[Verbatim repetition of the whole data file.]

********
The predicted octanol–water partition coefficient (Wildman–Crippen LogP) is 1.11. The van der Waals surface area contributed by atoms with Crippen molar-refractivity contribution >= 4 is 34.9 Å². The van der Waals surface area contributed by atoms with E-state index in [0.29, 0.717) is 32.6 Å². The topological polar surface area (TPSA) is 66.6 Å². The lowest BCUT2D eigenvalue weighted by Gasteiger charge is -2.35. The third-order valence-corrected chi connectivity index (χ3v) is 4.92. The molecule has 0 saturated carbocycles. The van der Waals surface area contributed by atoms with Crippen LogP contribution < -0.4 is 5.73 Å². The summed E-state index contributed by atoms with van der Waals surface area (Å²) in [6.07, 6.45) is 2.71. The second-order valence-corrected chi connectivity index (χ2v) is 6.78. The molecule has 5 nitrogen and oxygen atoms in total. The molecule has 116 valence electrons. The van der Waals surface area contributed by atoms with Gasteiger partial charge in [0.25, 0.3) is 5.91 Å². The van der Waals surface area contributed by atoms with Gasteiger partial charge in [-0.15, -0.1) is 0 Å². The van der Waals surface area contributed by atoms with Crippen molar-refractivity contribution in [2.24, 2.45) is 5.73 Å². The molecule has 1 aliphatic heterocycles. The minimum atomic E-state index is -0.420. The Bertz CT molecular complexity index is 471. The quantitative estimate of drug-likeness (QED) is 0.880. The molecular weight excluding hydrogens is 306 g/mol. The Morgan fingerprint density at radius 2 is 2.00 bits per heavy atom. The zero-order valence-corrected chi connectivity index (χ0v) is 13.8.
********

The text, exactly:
The predicted octanol–water partition coefficient (Wildman–Crippen LogP) is 1.11. The van der Waals surface area contributed by atoms with Crippen molar-refractivity contribution >= 4 is 34.9 Å². The van der Waals surface area contributed by atoms with E-state index in [0.29, 0.717) is 32.6 Å². The topological polar surface area (TPSA) is 66.6 Å². The lowest BCUT2D eigenvalue weighted by Gasteiger charge is -2.35. The third-order valence-corrected chi connectivity index (χ3v) is 4.92. The molecule has 0 saturated carbocycles. The van der Waals surface area contributed by atoms with Crippen LogP contribution < -0.4 is 5.73 Å². The summed E-state index contributed by atoms with van der Waals surface area (Å²) in [6.07, 6.45) is 2.71. The second-order valence-corrected chi connectivity index (χ2v) is 6.78. The molecule has 5 nitrogen and oxygen atoms in total. The molecule has 116 valence electrons. The van der Waals surface area contributed by atoms with Gasteiger partial charge in [0.25, 0.3) is 5.91 Å². The van der Waals surface area contributed by atoms with Gasteiger partial charge in [-0.15, -0.1) is 0 Å². The van der Waals surface area contributed by atoms with Crippen molar-refractivity contribution in [2.24, 2.45) is 5.73 Å². The molecule has 1 aliphatic heterocycles. The minimum atomic E-state index is -0.420. The Bertz CT molecular complexity index is 471. The quantitative estimate of drug-likeness (QED) is 0.880. The molecular weight excluding hydrogens is 306 g/mol. The Morgan fingerprint density at radius 2 is 2.00 bits per heavy atom. The zero-order valence-corrected chi connectivity index (χ0v) is 13.8.